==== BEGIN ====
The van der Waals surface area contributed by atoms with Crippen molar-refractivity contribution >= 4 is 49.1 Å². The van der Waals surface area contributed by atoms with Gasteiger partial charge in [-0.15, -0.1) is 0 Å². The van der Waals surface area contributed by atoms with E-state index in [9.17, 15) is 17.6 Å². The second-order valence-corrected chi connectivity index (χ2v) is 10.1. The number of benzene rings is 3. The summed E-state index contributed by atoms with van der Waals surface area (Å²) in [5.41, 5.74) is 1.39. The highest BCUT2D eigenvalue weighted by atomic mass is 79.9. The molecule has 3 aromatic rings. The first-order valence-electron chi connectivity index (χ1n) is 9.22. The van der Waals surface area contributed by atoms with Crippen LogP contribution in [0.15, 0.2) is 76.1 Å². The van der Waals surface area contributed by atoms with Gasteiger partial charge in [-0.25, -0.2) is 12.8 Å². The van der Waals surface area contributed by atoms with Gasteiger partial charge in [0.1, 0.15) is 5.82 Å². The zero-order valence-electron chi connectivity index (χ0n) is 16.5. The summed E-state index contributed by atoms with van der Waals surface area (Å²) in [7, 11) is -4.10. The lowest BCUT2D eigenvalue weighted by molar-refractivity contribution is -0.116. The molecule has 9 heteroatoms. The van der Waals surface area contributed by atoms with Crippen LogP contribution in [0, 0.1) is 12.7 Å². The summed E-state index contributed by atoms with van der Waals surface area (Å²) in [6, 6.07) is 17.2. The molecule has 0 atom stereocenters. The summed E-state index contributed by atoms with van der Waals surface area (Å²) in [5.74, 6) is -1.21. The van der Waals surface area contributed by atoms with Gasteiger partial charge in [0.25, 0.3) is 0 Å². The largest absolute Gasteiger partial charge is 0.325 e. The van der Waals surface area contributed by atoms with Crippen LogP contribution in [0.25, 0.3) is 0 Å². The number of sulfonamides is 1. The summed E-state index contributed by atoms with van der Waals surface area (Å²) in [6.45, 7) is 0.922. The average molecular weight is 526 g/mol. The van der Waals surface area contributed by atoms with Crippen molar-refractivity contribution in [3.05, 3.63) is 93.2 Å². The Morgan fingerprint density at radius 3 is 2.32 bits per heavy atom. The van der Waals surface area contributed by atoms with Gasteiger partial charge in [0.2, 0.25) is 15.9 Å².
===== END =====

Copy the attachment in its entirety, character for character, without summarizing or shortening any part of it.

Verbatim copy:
The van der Waals surface area contributed by atoms with Crippen molar-refractivity contribution >= 4 is 49.1 Å². The van der Waals surface area contributed by atoms with Gasteiger partial charge in [-0.15, -0.1) is 0 Å². The van der Waals surface area contributed by atoms with E-state index in [9.17, 15) is 17.6 Å². The second-order valence-corrected chi connectivity index (χ2v) is 10.1. The number of benzene rings is 3. The summed E-state index contributed by atoms with van der Waals surface area (Å²) in [5.41, 5.74) is 1.39. The highest BCUT2D eigenvalue weighted by atomic mass is 79.9. The molecule has 3 aromatic rings. The first-order valence-electron chi connectivity index (χ1n) is 9.22. The van der Waals surface area contributed by atoms with Crippen LogP contribution in [0.15, 0.2) is 76.1 Å². The van der Waals surface area contributed by atoms with Gasteiger partial charge in [-0.25, -0.2) is 12.8 Å². The van der Waals surface area contributed by atoms with Gasteiger partial charge in [0.1, 0.15) is 5.82 Å². The zero-order valence-electron chi connectivity index (χ0n) is 16.5. The summed E-state index contributed by atoms with van der Waals surface area (Å²) in [7, 11) is -4.10. The lowest BCUT2D eigenvalue weighted by molar-refractivity contribution is -0.116. The molecule has 9 heteroatoms. The van der Waals surface area contributed by atoms with Crippen LogP contribution in [0, 0.1) is 12.7 Å². The summed E-state index contributed by atoms with van der Waals surface area (Å²) in [6, 6.07) is 17.2. The molecule has 0 atom stereocenters. The summed E-state index contributed by atoms with van der Waals surface area (Å²) in [5.74, 6) is -1.21. The van der Waals surface area contributed by atoms with Gasteiger partial charge in [0.25, 0.3) is 0 Å². The largest absolute Gasteiger partial charge is 0.325 e. The van der Waals surface area contributed by atoms with Crippen LogP contribution in [0.25, 0.3) is 0 Å². The number of sulfonamides is 1. The summed E-state index contributed by atoms with van der Waals surface area (Å²) in [6.45, 7) is 0.922. The average molecular weight is 526 g/mol. The van der Waals surface area contributed by atoms with Crippen molar-refractivity contribution in [3.05, 3.63) is 93.2 Å². The Morgan fingerprint density at radius 3 is 2.32 bits per heavy atom. The van der Waals surface area contributed by atoms with Gasteiger partial charge in [0.2, 0.25) is 15.9 Å².